Take a look at this chart, which the Central Bank has been proudly parading this month:[caption id="attachment_1917" align="aligncenter" width="552"] Bloomberg[/caption]
It shows how the pound’s official price, controlled by the central bank, has been appreciating slowly since the overthrow of Islamist president Mohammed Morsi.
If we were to take this graph at face value, we might conclude that the pound has strengthened as the interim government (and military) took over, and billions of dollars worth of Gulf aid is helping the country’s currency stabilise.
However, traders on the black market tell a very different story, and say the Central Bank is ensuring the pound strengthens just to give the impression that the economy is stable and improving despite the turmoil.
Here, where the pound is traded illegally, the domestic currency has actually weakened to LE7.20 (from LE7.10 a few days earlier, according to Reuters) reflecting Egypt’s volatile economic and political situation.
The pound actually fell as low as around LE8 per dollar at one point earlier this year on the black market, prompting the central bank to turn to a few different measures to reduce pressure on the currency and revive the economy:
But none of that is working. This graph puts the currency’s performance in context, showing how the pound has rapidly fallen in value this year:
And as the pound depreciates further, the more foreign currency reserves are drained and the less the central bank can support the official rate for the currency. This is why the country is spending foreign currency at a rate of about $1.5 billion a month.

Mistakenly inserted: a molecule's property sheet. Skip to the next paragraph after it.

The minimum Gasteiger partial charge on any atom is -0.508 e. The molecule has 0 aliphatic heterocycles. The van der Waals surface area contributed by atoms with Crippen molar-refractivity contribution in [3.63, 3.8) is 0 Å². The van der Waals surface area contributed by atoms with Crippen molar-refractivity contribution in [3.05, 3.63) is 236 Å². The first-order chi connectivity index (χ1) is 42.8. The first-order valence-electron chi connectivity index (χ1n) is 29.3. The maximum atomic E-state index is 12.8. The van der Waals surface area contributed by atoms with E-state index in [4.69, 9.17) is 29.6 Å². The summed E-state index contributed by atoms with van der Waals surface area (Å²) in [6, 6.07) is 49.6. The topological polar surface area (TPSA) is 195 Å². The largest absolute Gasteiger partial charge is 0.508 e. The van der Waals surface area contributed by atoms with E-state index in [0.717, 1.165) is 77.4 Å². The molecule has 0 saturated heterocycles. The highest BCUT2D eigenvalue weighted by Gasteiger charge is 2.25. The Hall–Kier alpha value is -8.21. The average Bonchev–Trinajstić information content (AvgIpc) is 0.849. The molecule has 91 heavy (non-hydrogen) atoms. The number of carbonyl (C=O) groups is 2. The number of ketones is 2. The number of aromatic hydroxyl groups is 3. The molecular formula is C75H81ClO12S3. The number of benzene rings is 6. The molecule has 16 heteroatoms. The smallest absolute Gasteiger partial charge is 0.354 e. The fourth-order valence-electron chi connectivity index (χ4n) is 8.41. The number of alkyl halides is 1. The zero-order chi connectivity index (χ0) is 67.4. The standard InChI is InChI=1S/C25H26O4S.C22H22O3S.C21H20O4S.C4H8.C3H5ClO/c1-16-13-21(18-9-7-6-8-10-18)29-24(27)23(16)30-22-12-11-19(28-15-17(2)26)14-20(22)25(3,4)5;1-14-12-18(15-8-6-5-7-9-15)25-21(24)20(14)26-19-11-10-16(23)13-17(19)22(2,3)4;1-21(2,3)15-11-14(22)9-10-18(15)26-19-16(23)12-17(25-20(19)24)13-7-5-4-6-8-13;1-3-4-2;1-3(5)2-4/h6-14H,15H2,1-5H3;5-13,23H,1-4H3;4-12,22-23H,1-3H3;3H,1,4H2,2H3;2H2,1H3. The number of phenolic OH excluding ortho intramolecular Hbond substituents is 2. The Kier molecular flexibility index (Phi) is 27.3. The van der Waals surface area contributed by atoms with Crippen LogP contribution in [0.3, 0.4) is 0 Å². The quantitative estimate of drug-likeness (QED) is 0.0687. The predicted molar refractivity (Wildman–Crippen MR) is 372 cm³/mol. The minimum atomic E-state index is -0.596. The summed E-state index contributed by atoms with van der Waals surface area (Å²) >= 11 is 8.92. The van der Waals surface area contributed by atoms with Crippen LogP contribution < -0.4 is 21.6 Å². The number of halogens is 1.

Add to that, the few foreign investors left are moving to withdrawals but currency controls are making it difficult to convert Egyptian pounds to dollars. Earlier this month, Emad Mostaque, a strategist at Noah Capital Markets in London told me around half a billion dollars worth of investment is trying to leave Egypt at the moment.
So the picture isn’t as rosy as the interim government may want you to think.
In fact, the volatility we see on Egypt’s currency cycle will be another black mark to add to the nation’s problematic currency history, marked by the Central Bank’s repeated efforts to keep the pound’s value elevated, sometimes at the expense of the country’s precious foreign reserves.
The people at Dcode, an Egyptian business consultancy, put together a comprehensive graph detailing just how volatile the Egyptian pound has fared in the last three decades:[caption id="attachment_1907" align="aligncenter" width="650"] Dcode[/caption]
As long as the central bank and government refuse to accept that massive political turmoil and violence on the streets alarmed investors and traders, the pound will continue to fall, foreign reserves will bleed faster and the Gulf will have even more power over Cairo as it comes to the rescue once more with billions of cash.
In the context of Egypt’s protests last night and renewed political turmoil, it is important not to forget the economic implications.
After all, the economy is where we see the clearest consequences of nearly two years of instability – foreign reserves have more than halved since December 2010 to $15.4 billion, the balance of payments deficit is at $518.7 million in the third quarter of 2012/13, and tourism revenues are depressingly low despite government efforts to boost earnings to 2010 levels.